The sheer heft of Rob St John’s voice is deceiving. The Burnley-born songsmith’s gravy-thick pipes exude a wisdom that should only come from the weathering of life; the kind of ripened warble that expresses the nuances and extraordinary experiences of someone who’s seen and done it all. As a vocal, it's many things - evocative, touching, tear-jerking, wise - but one thing it’s not is a sound you’d associate with a kid in his twenties.
But that’s exactly what Rob St John is; a cherubic troubadour without the worldly eminence or piety of Waits, Drake or Cave. Yet St John’s debut LP Weald suggests otherwise. There’s no snazzy production, no high-profile special guests to boost chart returns (unless you count the good and the great from Edinburgh’s alt-folk scene), and no gimmicky promotional smokescreens to be found here. Instead, this is something simple for a complex age: a record filled with both masterful arrangements and tender songwriting craft.
If press releases are to be believed then this is St John’s aural vision of a contour that runs between the Lancaster moors and Edinburgh’s winding paths. To help emphasise his imaginary axis, St John plots the record across three key habitations - Cambridge, Edinburgh and Oxford - capturing each town’s unique atmosphere via cracking reel-to-reel recordings, enveloping church acoustics and the nocturnal claustrophobia of basement flats. Yet, within this urbanised construction, there's a distinctly arid feel to Weald's narratives, with St John tending to bury heavy emotional metaphors beneath tales of topographies and oceans.
So it’s perhaps unsurprising that within Weald’s nooks lurk song structures so brittle they often seem to be disintegrating inside your ears. Prime example is album opener ‘Your Phantom Limb’, a spellbinding, neck hair quivering wooze led by a guitar plucked so delicately it’s as if it’s tiptoeing over a shattered chandelier. Like-wise, ‘Vanishing Points’ is wrapped in a fragility generated by moribund strings and a despairing lyrical paean that finds St John mourning “in monochrome we are just vanishing points” with celestial coyness.
In the wrong hands Weald could seem borderline depressive, but St John’s deft songwriting emits an openness that keeps the valium at bay. In fact, acoustic creeper ‘Acid Test’ - a reworked lament from his early Edinburgh days - is positively glowing in possibility, epitomising the record’s feel for ever-changing apertures and space. This interspersing of frail melodies and silent space is one of the record’s central traits, creating concentrated tapestries filled with atmosphere and weighty emotion, even when there appears to be little happening at all.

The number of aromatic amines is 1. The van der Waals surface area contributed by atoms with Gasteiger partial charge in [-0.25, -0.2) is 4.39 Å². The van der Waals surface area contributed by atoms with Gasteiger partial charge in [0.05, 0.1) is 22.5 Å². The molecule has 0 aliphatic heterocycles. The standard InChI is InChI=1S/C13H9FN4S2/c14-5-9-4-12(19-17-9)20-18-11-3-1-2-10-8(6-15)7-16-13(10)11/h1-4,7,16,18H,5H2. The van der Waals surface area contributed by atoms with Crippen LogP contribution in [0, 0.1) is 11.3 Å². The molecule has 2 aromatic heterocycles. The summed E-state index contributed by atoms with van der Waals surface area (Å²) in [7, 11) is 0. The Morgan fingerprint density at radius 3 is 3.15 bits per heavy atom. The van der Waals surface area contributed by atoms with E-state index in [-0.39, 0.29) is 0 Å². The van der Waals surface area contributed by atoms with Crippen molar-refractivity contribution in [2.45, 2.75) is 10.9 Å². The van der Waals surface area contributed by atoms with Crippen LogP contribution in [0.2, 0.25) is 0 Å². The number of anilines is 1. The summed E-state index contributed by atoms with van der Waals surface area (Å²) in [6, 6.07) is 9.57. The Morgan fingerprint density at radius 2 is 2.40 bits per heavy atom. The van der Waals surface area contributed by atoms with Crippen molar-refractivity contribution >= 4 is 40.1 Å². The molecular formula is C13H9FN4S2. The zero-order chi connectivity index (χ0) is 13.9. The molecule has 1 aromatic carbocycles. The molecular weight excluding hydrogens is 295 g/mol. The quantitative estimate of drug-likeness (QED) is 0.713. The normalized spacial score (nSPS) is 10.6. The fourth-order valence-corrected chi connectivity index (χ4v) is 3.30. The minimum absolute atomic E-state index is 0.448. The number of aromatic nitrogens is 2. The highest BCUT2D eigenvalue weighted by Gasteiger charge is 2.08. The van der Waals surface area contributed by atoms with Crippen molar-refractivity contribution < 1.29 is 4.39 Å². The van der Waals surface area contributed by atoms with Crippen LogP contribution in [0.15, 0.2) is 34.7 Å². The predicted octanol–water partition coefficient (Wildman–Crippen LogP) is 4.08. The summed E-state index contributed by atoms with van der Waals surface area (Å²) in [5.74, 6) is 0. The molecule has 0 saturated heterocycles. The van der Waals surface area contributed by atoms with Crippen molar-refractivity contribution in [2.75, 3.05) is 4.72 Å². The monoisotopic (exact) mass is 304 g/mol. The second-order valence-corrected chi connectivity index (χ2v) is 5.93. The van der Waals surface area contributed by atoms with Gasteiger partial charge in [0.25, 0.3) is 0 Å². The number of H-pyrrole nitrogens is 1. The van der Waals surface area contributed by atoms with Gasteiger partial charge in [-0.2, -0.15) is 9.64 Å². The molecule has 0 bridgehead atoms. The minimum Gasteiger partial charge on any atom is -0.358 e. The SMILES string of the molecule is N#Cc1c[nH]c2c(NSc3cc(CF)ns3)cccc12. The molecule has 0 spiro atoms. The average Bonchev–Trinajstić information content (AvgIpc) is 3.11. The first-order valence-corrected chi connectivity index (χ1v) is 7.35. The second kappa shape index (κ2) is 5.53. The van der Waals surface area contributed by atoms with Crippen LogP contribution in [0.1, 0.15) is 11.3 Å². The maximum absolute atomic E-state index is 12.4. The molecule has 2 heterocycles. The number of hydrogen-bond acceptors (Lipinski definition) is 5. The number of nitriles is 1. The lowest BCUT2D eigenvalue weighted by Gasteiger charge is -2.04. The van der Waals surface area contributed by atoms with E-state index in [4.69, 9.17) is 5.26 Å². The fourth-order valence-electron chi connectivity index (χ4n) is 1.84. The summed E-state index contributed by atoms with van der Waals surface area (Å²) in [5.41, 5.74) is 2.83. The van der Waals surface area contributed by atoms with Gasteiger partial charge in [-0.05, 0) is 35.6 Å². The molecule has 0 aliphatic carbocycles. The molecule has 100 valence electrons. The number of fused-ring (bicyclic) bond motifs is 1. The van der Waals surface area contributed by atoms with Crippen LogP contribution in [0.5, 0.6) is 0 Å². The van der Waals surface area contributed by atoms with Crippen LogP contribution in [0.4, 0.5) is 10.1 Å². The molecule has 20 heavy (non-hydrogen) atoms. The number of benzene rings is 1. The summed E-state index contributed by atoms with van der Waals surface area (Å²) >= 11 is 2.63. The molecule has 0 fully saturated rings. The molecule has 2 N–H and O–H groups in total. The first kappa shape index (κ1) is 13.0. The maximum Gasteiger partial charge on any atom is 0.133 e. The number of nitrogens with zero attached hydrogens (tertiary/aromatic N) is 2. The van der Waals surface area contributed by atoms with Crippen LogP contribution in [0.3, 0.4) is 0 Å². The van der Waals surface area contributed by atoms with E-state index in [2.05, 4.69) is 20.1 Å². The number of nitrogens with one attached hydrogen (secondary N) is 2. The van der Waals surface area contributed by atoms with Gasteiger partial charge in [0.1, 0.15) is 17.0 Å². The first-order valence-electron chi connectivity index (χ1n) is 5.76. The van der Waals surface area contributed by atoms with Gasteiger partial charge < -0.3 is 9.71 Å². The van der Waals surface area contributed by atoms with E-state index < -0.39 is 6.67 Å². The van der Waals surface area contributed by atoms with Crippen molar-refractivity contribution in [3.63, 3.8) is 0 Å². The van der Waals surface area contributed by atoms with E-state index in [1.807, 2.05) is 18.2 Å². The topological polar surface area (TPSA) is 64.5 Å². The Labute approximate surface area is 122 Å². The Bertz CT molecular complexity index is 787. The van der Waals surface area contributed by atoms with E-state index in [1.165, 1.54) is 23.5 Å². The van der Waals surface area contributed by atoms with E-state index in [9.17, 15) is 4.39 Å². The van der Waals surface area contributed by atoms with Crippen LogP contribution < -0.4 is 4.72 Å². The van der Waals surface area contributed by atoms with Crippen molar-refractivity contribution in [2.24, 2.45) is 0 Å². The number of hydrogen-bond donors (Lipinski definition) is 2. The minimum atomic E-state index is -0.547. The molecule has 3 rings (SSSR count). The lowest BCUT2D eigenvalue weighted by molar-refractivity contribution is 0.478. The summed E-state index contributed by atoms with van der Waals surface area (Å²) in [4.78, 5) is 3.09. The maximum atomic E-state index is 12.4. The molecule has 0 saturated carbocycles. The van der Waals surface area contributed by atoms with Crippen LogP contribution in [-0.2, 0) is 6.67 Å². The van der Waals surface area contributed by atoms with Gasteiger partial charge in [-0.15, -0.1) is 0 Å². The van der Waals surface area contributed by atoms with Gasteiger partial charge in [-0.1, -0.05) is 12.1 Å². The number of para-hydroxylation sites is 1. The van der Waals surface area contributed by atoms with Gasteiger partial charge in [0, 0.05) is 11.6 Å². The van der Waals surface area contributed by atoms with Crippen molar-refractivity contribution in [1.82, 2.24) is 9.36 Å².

That’s not to say St John’s afraid to dabble with instrumental intensity. Far from it. ‘Stainforth Force’ is a slow, meandering swell, menacingly composed of weeping strings and crashing cymbals that are pushed into a violent, suffocating climax by St John’s rising wails. Somehow, the mighty ‘Dominio’ goes one better. Led by a funeral pound of drum and cranky guitar, it’s a brutal, intense journey that replaces the record’s shroud of silence with a clap of instrumental thunder. It’s the sort of intense pit-of-the-gut bellow that could wouldn’t feel out of place on Nick Cave & The Bad Seeds’ more acrid efforts.
Closing out with melancholic sweep ‘An Empty House’, Weald proves a consistently strong and challenging record. Each of its eight tracks blend emotional girth with an exquisite musical craft that stretches far beyond the reaches of many of today’s young singer-songwriters. Many of these contemporaries, of course, needn’t worry, they still have plenty of time to find their voice. But Rob St John is different, he’s already found his. A long time ago.
8Billy Hamilton's Score